Tuesday, May 12, 2020

Death And Love Emily Dickinson - 1679 Words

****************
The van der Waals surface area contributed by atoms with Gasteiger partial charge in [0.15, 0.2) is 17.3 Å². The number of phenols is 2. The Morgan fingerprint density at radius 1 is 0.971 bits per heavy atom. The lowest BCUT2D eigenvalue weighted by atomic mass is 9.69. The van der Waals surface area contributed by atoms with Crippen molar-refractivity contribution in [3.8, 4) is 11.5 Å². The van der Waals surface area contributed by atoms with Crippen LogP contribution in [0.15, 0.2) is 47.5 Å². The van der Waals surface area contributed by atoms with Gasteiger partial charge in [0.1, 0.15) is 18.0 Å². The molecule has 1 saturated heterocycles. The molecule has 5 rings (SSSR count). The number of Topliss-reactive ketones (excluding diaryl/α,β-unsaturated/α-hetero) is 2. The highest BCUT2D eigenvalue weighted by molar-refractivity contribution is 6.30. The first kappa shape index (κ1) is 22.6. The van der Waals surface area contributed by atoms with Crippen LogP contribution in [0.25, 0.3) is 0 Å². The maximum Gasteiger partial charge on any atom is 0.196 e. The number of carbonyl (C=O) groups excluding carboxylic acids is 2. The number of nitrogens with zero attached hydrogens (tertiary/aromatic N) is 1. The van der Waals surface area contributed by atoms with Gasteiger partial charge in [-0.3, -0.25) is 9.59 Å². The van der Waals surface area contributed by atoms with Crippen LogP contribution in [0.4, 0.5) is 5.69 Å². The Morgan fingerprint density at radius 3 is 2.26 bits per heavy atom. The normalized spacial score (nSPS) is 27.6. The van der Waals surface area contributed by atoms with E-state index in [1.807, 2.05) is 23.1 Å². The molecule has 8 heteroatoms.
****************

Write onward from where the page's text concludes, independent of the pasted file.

Emily Dickinson, born in a puritan and religious family in the town of Amherst, Massachusetts, is known to be one of the greatest poets of all time. However, she is characterized because she seldom left her home and had few visitors. By 1860, Dickinson lived in almost complete isolation, and yet the few people to ever have contact with her were a huge influence on her poetry. Grief, was Dickinson’s primary companion, especially during her writing period, which some scholars attribute as the time between 1858 and 1865. Similarly, Giacomo Leopardi, who specialized in the analysis of the cause of human unhappiness, went through what is referred to poetic silence (1823-1830). That is to say, Leopardi was also a victim of his own seclusion. What connects both poets despite them not crossing paths on earth is their focus on death and love as recurring themes in their poems. Leopardi’s thoughts evolved from the gradual awareness of his own unhappiness, which was caused by the solitude and isolation of his upbringing. Both poets are prominent in world literature, but what was it that made them what they are? Is it their solitude, grief and unrequited love what led them to share interest in both death and unhappiness? It is clear that for both poets, their decision to live life as recluses did not close their mind whatsoever, but rather allowed the flow of new thoughts and inner experiences with self-discovery. Overall, many of Dickinson’s poems refer to an invisible lover, -Show MoreRelatedEmily Dickinson s Poems On Death, Religion, And Love1119 Words   |  5 Pages Emily Dickinson was a famous American poet whose work was published in the late 19th century. Her writing style was seen by many as unconventional due to her use of â€Å"dashes and syntactical fragments†(81), which was edited out by her original publishers. 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